TJ19.1 The Legacy of NCAR in Tropical Cyclone Research: An Overview of Support from the Field to Prediction

Tuesday, 8 January 2013: 11:00 AM
Room 4ABC (Austin Convention Center)
James A. Moore, NCAR, Boulder, CO; and C. Davis

NCAR has played an active role in Tropical Cyclone (TC) research over the past 20 years. This including the scientific planning and direction, observing facility participation, operational and data management support, scientific analysis and model development and implementation of model and radar analysis software in operational forecasting centers. This paper will review significant NCAR contributions, emphasizing its role in leading and coordinating community research efforts, in three areas: TC formation, intensity change and tropical cyclones in a global context. Furthermore, we will suggest where the emphasis of research is likely to focus in the next 5-10 years.

Tropical cyclone formation has been referred to as one of the great remaining mysteries in atmospheric dynamics (Emanuel 2005). It is a particularly difficult observational problem because it tends to occur in remote oceanic regions; most tropical waves never form TCs; and the gestation process can require many days, yet ultimately occur within only a few hours. Two recent field campaigns, T-PARC/TCS08 (Elsberry and Harr, 2008) and PREDICT, sought to examine developing and non-developing tropical disturbances in the context of new concepts that link the convective-scale and mesoscale dynamics (Dunkerton et al. 2009).

T-PARC (2008) focused on the Western North Pacific while PREDICT (2010) focused on the Atlantic basin. Typhoon Sinlaku became the most intensively observed tropical cyclone in the Pacific, with 22 research missions, 6 by the NRL P-3 with the ELDORA radar, spanning 12 days as it evolved from a fledgling tropical storm through typhoon intensity to extratropical transition. PREDICT was the first project that was able to sample tropical waves for several days and watch their structure organize or deteriorate, documenting the mesoscale circulation and thermodynamic environment. Several journal articles have already appeared from both T-PARC and PREDICT concerning tropical cyclone formation. The key findings about TC formation are the importance of humidification and thermodynamic stabilization of the inner cores (i.e. within about 200 km) of recirculation regions (pouches).

Logistical achievements in these projects were significant. T-PARC coordinated aircraft from multiple agencies using multiple bases of operation from a remote operations center. Operations literally were planned simultaneously on three continents through real-time web-based participatory video conferencing that had not been used for a field project on such a scale before. PREDICT was able to successfully vector the NSF/NCAR GV aircraft around developing tropical convective systems without the need for companion radar information from another aircraft by using advanced satellite derived products from the Naval Research Laboratory and the University of Wisconsin. The implication from operations in these projects is that TC investigations can effectively take place anywhere in the world.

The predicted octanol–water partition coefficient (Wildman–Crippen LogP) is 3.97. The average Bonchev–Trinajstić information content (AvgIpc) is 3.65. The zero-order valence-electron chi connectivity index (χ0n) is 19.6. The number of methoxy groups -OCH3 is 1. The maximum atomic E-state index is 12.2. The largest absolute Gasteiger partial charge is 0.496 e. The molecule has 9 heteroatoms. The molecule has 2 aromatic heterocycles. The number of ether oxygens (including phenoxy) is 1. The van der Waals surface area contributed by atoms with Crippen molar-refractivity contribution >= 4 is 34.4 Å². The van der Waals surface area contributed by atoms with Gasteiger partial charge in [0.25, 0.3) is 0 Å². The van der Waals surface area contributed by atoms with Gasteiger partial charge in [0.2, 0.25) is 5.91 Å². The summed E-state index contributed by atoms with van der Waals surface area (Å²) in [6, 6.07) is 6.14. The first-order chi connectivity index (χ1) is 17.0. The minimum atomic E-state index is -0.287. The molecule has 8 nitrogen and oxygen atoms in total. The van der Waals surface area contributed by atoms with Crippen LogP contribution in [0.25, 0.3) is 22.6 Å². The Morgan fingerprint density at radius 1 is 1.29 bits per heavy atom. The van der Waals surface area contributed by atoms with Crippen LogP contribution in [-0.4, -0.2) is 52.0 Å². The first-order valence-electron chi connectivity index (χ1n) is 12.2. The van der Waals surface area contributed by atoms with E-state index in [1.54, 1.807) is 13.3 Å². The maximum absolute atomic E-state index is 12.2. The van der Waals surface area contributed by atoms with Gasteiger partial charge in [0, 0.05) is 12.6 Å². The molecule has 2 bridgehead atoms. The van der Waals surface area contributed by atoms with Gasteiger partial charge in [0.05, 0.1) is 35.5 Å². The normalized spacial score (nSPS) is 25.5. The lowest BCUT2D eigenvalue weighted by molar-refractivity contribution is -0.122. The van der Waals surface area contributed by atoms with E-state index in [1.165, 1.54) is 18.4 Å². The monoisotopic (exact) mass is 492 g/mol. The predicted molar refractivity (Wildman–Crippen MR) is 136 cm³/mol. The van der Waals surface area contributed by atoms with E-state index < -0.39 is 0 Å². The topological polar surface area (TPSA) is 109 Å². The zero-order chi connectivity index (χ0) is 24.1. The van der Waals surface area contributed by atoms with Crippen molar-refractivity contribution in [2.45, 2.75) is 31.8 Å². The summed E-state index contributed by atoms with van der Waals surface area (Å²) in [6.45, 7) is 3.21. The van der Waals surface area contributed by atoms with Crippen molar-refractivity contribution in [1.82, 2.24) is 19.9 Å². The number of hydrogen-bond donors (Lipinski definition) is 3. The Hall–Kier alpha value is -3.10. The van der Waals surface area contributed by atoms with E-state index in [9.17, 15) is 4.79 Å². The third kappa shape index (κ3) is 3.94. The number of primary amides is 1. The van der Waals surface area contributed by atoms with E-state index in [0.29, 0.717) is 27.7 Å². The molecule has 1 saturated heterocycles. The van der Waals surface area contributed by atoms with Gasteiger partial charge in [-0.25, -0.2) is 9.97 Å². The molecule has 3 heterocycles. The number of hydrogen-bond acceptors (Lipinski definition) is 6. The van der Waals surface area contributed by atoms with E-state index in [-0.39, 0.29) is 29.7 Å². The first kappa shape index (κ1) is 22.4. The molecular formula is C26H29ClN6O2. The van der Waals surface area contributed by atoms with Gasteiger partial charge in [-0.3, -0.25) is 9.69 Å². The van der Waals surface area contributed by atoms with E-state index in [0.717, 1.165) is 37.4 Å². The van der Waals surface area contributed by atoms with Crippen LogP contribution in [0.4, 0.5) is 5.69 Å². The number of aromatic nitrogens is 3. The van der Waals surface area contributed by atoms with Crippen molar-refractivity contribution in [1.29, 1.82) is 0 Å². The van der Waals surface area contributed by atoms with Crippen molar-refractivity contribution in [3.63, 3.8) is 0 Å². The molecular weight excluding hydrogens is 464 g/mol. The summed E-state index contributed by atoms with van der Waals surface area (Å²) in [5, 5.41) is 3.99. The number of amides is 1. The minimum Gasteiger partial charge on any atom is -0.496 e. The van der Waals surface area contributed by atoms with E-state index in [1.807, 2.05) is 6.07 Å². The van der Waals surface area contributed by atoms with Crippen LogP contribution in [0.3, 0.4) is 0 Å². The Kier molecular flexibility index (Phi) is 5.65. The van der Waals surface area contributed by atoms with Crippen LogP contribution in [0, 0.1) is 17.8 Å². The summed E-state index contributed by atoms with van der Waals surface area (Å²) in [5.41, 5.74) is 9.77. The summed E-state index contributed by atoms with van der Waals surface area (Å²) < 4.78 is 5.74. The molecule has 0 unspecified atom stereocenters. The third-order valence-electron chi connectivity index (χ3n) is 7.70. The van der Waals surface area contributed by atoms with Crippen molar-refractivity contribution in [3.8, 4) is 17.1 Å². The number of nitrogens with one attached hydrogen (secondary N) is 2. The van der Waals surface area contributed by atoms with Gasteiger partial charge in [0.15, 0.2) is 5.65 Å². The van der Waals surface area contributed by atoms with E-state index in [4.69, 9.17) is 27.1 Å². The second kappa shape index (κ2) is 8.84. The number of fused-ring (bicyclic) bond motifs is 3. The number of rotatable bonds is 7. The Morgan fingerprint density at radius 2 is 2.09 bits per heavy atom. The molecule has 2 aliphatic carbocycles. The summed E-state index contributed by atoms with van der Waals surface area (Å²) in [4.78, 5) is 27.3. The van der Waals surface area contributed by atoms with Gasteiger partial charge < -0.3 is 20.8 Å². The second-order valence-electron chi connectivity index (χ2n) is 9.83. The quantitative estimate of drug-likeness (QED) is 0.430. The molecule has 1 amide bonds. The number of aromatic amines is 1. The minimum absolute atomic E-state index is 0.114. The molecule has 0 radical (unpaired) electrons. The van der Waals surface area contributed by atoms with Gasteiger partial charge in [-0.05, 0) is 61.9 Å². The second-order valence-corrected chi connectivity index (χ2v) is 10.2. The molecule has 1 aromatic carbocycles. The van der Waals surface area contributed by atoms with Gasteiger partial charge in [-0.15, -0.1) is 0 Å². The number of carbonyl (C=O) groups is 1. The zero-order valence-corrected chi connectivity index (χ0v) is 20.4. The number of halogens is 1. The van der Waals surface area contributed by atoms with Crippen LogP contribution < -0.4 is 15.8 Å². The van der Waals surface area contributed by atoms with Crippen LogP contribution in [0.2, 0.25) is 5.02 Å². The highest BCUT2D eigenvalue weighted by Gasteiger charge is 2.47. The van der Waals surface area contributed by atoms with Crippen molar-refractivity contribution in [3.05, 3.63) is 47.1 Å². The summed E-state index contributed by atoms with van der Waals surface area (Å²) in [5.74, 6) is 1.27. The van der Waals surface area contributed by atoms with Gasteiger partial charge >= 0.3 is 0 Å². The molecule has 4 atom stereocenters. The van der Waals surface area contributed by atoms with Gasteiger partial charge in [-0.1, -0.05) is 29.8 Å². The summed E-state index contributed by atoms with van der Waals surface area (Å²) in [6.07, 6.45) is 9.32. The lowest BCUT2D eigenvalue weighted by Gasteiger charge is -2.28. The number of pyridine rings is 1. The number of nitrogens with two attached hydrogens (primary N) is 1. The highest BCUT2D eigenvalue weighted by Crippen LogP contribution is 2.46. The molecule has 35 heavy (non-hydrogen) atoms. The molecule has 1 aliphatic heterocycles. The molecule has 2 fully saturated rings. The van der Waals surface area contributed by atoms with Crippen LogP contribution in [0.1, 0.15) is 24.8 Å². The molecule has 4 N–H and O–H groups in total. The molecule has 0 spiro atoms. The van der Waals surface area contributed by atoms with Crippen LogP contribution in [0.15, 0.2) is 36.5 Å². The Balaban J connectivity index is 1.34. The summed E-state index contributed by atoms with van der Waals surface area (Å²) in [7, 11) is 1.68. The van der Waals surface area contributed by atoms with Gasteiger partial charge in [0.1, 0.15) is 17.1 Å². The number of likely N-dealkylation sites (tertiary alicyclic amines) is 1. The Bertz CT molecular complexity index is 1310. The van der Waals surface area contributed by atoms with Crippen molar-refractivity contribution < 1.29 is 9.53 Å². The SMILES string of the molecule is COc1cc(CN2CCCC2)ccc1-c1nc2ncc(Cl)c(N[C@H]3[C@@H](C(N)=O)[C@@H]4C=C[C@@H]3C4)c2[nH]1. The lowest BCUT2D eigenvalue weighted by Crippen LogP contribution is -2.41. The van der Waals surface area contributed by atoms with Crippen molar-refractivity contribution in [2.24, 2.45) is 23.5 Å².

While the prediction of TC track remains a challenge, recent attention has focused on improving and understanding intensity change within a system. RAINEX, T-PARC and ITOP (D'Asaro, 2011) were all related to various aspects of the intensification process. RAINEX obtained the highest-resolution observations to date of the formation of secondary eyewalls and of the detailed convective structure of rainbands. T-PARC observed the surprising reintensification of typhoon Sinlaku in strong vertical wind shear. Unprecedented observations of the upper ocean, especially during ITOP, will provide a reference point for future modeling studies of the upper ocean response to hurricanes, and documentation of the processes involved. Of note in ITOP was the widespread use of dropsondes and AXBTs to provide a continuous profile of the atmosphere and upper ocean.

The importance of special field observations for improving tropical cyclone prediction is being evaluated currently. Recent results by Aberson (2011) suggest a surprising positive influence of locally enhanced observations at remote locations. The analysis by Wu et al. (2012) pointed to improved track results of Sinlaku derived from an improvement in the vortex structure itself. Advanced data assimilation of field data in tropical cyclones is being used to quantify effective observation strategies for a variety of scales related to tropical cyclone prediction.

Numerical results foreshadow future analysis of field observations of TCs in a global context. Many questions remain about the role of tropical cyclones in the general circulation of the atmosphere. Even more questions persist about the effects of climate change on TCs? What observations can address these questions? Detailed observations of stratosphere-troposphere exchange above tropical cyclones are now possible, especially with the combined assets of aircraft like the GV and the new generation of NASA unmanned aircraft (e.g. Global Hawk). Recent theories (Emanuel and Rotunno 2012) link the details of tropical cyclone outflow to hurricane intensity. But the details of this outflow, especially its thermodynamics, are not typically well observed, yet they could be with enhanced airborne resources. The outflow and the mixing in the upper ocean are arguably the most important ways that TCs modify the earth system on large spatial and long time scales. These areas are particularly ripe for new investigation or detailed analysis of recently collected data.

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